index3 = t + 1;
end
% Get the 3 points.
x1 = xStar(index1);
y1 = yStar(index1);
x2 = xStar(index2);
y2 = yStar(index2);
x3 = xStar(index3);
y3 = yStar(index3);
% Now call Roger's formula:
% http://www.mathworks.com/matlabcentral/answers/57194#answer_69185
curvature(t) = 2*abs((x2-x1).*(y3-y1)-(x3-x1).*(y2-y1)) ./ ...
sqrt(((x2-x1).^2+(y2-y1).^2)*((x3-x1).^2+(y3-y1).^2)*((x3-x2).^2+(y3-y2).^2));
end
% Plot curvature.
figure;
subplot(2, 1, 1);
plot(curvature, 'b-', 'LineWidth', 2);
grid on;
xlim([1 numberOfPoints]); % Set limits for the x axis.
title('Radius of Curvature', 'FontSize', fontSize);
% Find high curvature points -
% indexes where the curvature is greater than 0.3
highCurvatureIndexes = find(curvature > 0.3);
% Plot soft star again so we can plot
% high curvature points over it.
subplot(2, 1, 2);
plot(xStar, yStar,'b', 'LineWidth', 2)
grid on;
axis square;
% Mark high curvature points on the star.
hold on;
plot(xStar(highCurvatureIndexes), yStar(highCurvatureIndexes), ...
'rd', 'MarkerSize', 15, 'LineWidth', 2);
title('Soft Star with High Curvature Locations Marked', 'FontSize', fontSize);
% Maximize window.
set(gcf, 'units','normalized','outerposition',[0 0 1 1]); % Maximize figure.
set(gcf,'name','Image Analysis Demo','numbertitle','off');
helpdlg('Done with demo');
Maradona Rodrigues
Maradona Rodrigues on 31 May 2019
Hi I tried using the above code and resulted in some erronous results
my 2d line is list = [0 0; 4 0.5; 8 6; 6 25; 3 7; 1 1] , with the biggest curvature being at the point [6,25]. However i didnt get the second lowest at that point?
Image Analyst
Image Analyst on 31 May 2019
Maybe there are not enough points to make a determination. If you have a recent version of MATLAB you might also try findchangepts().

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More Answers (3)

Jan
Jan on 22 Dec 2012
"Sharp" is relative. There is always a zoom level, which let a curve look smooth.
If you do not have a curve defined by a function, but a piecewise defined line, you are looking for neighboring elements with and included angle above a certain limit. But when such a piece has a length of 1e-200, while the others have a length of 1.0, can this have a "sharp turn"?!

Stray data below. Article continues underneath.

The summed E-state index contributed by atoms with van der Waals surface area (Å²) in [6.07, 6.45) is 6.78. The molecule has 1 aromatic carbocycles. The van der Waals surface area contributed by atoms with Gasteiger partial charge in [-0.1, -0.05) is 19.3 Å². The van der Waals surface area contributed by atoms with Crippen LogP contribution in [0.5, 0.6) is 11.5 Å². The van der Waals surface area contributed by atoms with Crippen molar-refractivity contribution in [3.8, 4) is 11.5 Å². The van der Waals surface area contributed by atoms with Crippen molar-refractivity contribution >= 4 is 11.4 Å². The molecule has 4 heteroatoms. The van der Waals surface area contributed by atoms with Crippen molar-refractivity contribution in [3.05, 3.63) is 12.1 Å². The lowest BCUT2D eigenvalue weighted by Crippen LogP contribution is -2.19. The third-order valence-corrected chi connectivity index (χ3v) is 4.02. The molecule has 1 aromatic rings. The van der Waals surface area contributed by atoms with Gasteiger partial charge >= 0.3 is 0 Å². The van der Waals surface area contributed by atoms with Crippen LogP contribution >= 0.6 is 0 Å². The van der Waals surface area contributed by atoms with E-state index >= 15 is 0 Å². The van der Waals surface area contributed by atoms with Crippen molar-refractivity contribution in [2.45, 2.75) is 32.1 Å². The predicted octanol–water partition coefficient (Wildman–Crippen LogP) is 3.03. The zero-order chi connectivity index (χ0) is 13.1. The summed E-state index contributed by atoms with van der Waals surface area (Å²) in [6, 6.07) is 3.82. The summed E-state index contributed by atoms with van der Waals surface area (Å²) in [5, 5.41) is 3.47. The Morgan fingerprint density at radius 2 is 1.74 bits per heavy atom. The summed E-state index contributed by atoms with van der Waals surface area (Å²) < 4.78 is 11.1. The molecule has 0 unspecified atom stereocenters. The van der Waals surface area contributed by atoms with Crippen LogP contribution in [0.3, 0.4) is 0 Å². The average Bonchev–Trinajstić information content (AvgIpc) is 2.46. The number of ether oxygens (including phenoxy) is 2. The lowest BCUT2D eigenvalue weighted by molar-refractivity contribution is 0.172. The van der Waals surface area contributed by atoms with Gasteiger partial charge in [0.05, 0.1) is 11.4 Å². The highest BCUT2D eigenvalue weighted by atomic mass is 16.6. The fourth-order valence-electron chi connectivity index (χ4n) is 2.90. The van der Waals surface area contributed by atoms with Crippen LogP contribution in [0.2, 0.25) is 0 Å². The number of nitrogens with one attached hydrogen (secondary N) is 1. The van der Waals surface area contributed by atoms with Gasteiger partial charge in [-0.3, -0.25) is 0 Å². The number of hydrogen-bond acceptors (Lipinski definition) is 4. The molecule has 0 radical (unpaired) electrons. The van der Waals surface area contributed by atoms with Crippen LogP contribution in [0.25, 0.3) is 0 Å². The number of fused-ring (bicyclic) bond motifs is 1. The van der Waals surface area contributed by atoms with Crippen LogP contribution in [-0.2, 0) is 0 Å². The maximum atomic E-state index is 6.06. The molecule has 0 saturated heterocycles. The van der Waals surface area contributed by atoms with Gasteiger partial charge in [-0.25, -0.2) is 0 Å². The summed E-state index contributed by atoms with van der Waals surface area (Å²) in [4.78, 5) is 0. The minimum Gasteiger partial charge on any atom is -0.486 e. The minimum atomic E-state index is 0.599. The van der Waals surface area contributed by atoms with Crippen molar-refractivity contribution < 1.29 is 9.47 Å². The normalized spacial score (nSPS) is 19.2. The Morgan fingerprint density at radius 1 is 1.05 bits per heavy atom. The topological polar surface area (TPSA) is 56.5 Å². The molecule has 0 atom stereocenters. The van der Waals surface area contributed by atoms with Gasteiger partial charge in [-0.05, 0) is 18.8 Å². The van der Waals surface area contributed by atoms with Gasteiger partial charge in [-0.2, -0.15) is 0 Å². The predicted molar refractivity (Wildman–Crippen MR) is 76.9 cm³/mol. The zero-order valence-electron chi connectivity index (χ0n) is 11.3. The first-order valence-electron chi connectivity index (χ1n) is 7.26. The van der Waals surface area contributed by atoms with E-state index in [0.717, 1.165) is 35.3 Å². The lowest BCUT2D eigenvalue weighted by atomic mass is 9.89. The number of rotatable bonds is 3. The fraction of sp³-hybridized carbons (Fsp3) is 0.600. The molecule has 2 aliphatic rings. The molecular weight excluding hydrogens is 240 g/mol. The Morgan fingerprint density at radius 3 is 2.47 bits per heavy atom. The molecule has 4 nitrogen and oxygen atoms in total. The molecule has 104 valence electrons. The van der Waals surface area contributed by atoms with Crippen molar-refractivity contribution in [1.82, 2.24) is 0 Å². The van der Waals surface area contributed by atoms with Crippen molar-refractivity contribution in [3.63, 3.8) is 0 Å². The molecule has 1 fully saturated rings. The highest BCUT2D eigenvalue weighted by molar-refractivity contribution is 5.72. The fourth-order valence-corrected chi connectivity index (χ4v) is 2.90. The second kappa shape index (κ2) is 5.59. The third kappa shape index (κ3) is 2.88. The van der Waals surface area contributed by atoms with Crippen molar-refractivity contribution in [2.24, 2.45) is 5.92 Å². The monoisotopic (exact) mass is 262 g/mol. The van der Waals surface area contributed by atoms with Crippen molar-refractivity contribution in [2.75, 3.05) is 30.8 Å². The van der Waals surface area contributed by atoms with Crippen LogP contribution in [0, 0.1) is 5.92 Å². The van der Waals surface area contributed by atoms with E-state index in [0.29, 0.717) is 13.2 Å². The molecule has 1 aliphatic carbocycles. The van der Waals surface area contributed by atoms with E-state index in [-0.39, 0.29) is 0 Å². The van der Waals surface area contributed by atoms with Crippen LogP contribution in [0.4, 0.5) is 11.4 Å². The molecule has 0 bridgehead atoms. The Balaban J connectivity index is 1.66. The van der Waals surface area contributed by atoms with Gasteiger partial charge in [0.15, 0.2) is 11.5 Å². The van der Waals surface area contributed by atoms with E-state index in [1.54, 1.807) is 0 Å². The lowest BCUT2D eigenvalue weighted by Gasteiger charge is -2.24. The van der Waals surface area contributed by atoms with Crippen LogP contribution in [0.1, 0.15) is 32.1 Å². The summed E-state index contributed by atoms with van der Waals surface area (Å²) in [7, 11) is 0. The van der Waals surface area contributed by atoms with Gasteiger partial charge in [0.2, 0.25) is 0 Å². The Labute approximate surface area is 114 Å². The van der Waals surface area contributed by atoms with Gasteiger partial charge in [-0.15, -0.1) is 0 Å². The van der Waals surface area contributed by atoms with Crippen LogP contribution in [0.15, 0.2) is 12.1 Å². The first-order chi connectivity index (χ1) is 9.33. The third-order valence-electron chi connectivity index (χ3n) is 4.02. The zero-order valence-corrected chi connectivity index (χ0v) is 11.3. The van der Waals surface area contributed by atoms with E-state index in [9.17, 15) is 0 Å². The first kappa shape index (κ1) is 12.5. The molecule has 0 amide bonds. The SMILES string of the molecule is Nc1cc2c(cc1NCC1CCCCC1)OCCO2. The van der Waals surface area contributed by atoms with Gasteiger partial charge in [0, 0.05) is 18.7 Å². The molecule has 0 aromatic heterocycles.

But let's imagine, that you can control this fundamental problem by inventing some meaningful thresholds. Then this determines the angle between two lines:
angle = atan2(norm(cross(N1, N2)), dot(N1, N2))

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Image Analyst
Image Analyst on 21 Dec 2012
Well for that example, just do
yAtTurn = min(y);
xAtTurn = find(y == yAtTurn);
If you need something more general, flexible, and robust, then you need to say how other curves might look different than the one example you supplied.

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Image Analyst
Image Analyst on 26 Dec 2012
Perfect - then my code will work just fine. I put it under Roger's answer since it was really his idea for the algorithm - I just packaged it into a nice demo. Go ahead and mark it as the official "Answer".
Alessandro
Alessandro on 30 May 2014
Hi Image Analyst... your code works fine for me but i have a bw image instead of a set of (x,y) points... so that, i've not an ordered set of (x,y)... how can i figure out? (my purpose is still find inflection points)
Image Analyst
Image Analyst on 30 May 2014
You can use bwboundaries() to get a list of (x,y) points.

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tafteh
tafteh on 21 Dec 2012
Hi again, I have updated the image to make it more clearer regarding my problem explained in the first post. Please find the link below:
Thanks,